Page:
Transition Brockville archive

Tag : Frugal living (128)

Home Food Preservation Headquarters

Mother Earth News

Stretching the shelf life of food can be as low-tech and hands-off (set trays in the sun to dry) or as elaborate and large-scale (a day devoted to pressure-canning summer’s bounty) as you’d like. No matter where you fall on that spectrum or whether you have surplus fruit from an ample orchard or a profusion of basil from a petite, potted herb garden, the information you need to safely and deliciously put by fresh food awaits here in our online Home Food Preservation Headquarters.

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Cast iron cooking workshop

Brockville Museum / 31 August 2017

Join us for our first hands-on workshop as we discover the history and utility of cast iron pans.

  • Learn how to clean and season cast iron pans
  • Bake (and eat) some delicious food prepared in cast iron pans
  • Find out Brockville’s link to cast iron through items in our collection

This is the first in our Heritage Skills Workshop Series. Cost includes all supplies. $15 per session or $36 for the series of 3. Advance registration is required so we can gather supplies. Sign up at the museum in person (Monday-Friday, 10:00 – 5:00) or by phone (613-342-4397)

For more information email us at museum@brockville.com

Freezing vegetables: 2 great methods

Mother Earth News / Janet Chadwick
/ 20 September 2013

Freezing maintains the natural color, fresh flavor, and high nutritive value of fresh foods. The objective is to bring foods to the frozen state quickly. When properly done, fruits and vegetables are more like fresh than when preserved by any other method. Best of all, freezing vegetables and fruit is fast and easy.

I had been freezing garden vegetables for years when I began experimenting with the process. I discovered that the old standard method of washing and preparing the vegetables, then blanching, cooling, drying, packing, and freezing them was not always the fastest, easiest way to produce the best finished product. Many vegetables can be frozen without blanching (although their shelf lives in the freezer will be shorter), and greens can be stir-fried instead of blanched for a better product.

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8 huge benefits of living in a Tiny House

Mother Earth News / Jennifer Poindexter / 02 February 2017

Tiny houses are everywhere! These tiny, compact, affordable houses are the perfect addition to any family. Just look up Tiny House Hunters, Tiny House Builders, or Tiny House Nation. The blogs and TV shows show how popular the craze is right now, especially with the cost of owning a “normal house” growing out of proportion. But, besides the cost effectiveness of owning and living in a tiny house, there are tons of benefits. Ability to travel, eco-friendly living, less money decorating and cleaning, to just name a few. Together, we will go over the top 10 benefits of living in a tiny house, and hey, you might even want to start considering one.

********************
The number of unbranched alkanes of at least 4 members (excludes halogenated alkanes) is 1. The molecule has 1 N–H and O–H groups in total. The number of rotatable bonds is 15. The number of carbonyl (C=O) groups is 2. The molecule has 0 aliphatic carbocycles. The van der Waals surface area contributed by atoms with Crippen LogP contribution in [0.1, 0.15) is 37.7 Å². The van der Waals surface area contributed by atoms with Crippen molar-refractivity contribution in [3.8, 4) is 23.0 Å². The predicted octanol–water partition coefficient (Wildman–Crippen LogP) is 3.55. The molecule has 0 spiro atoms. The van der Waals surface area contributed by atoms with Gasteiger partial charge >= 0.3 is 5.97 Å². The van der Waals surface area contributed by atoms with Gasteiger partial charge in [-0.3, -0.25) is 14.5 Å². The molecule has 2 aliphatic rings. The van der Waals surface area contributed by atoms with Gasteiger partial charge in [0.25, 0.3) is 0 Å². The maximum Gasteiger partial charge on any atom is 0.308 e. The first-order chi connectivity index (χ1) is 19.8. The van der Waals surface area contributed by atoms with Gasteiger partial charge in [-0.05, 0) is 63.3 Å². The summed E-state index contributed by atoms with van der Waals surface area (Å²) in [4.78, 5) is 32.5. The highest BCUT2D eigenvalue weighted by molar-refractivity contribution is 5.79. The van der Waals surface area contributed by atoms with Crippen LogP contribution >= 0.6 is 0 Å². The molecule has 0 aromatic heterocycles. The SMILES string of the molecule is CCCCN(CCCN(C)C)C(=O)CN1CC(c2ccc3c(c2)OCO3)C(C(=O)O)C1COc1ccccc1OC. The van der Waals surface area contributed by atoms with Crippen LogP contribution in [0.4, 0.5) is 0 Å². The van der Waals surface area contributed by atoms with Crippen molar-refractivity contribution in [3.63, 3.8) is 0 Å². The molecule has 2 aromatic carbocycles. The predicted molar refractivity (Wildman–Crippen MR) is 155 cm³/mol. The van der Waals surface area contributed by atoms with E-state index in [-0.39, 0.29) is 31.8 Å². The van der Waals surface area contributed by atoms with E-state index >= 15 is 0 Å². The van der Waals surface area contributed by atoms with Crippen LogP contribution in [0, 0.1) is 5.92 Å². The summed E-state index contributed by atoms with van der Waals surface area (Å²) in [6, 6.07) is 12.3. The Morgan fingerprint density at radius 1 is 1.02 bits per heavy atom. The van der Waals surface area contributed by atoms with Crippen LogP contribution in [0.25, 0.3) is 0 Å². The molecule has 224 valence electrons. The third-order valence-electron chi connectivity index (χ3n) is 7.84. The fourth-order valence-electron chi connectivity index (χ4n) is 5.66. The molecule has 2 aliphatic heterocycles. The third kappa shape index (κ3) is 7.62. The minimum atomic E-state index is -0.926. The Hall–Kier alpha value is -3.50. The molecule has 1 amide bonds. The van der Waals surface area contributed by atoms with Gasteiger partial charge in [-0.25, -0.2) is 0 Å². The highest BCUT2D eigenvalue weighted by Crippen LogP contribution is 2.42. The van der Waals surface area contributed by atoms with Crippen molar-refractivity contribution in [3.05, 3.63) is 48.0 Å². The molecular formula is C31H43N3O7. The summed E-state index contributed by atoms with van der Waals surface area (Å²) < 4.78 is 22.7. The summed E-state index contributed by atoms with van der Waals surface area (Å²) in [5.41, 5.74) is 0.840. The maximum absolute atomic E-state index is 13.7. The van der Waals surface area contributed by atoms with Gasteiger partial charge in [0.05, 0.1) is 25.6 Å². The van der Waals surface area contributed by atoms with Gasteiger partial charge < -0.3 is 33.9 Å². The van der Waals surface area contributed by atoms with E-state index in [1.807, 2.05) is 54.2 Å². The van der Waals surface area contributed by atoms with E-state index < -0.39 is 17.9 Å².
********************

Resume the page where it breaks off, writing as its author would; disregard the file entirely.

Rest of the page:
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How to keep cool without air conditioning

Mother Earth News / Stan Cox / August/September 2015

At current usage rates, air conditioning U.S. homes, businesses, schools and vehicles releases fossil carbon and fluorocarbon refrigerants that have a total annual global-warming impact equivalent to a half-billion tons of carbon dioxide. Eliminating these emissions from air conditioning would benefit the atmosphere as much as shutting down 140 typical coal-fired power plants would.

Air conditioning also eats a sizable chunk of our budgets. In the United States, I estimate that our collective annual electric bill for cooling our homes is about $30 billion. The yearly cost per household ranges from about $200 in the Northeast to more than $450 in the sweltering South.

So, how do we wean ourselves off of this energy-intensive habit? The range of natural ways to cool your home depends on where you live: in the North or South, on a forested hillside or in an urban heat island, in an apartment or a house. But whatever your situation, you can find natural cooling methods to stay comfortable without air conditioning — starting by adjusting your internal dial.

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5 container gardening tips

Mother Earth News / Jennifer Poindexter / 28 April 2017

I look forward to spring every year. I start planning my small raised bed vegetable and herb garden about a month before I can actually put anything on the ground. I learned the hard way that I need to be patient lest I lose everything to an unexpected frost.

My yard is not very big so, I have always filled clay pots with brightly colored flowers to place around the outside of my home. Over the past couple of years, I have expanded my container gardening to include fruits, vegetables, and herbs, not just flowers. I have discovered that I can grow almost anything in a container. Here is what I have learned from my container gardening adventures.

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The Transition Framework

The Transition Towns movement aims toward veering away from excessive consumption – to deal with the conjoined problems of peak oil and climate change – but also in the belief that we may create an essentially more contented society, through building strong and resilient local communities. We will get to know our neighbours better, because we shall all need one another in the time to come.

— Chris Rhodes, Resource Insights (03 June 2013)
TB Projects

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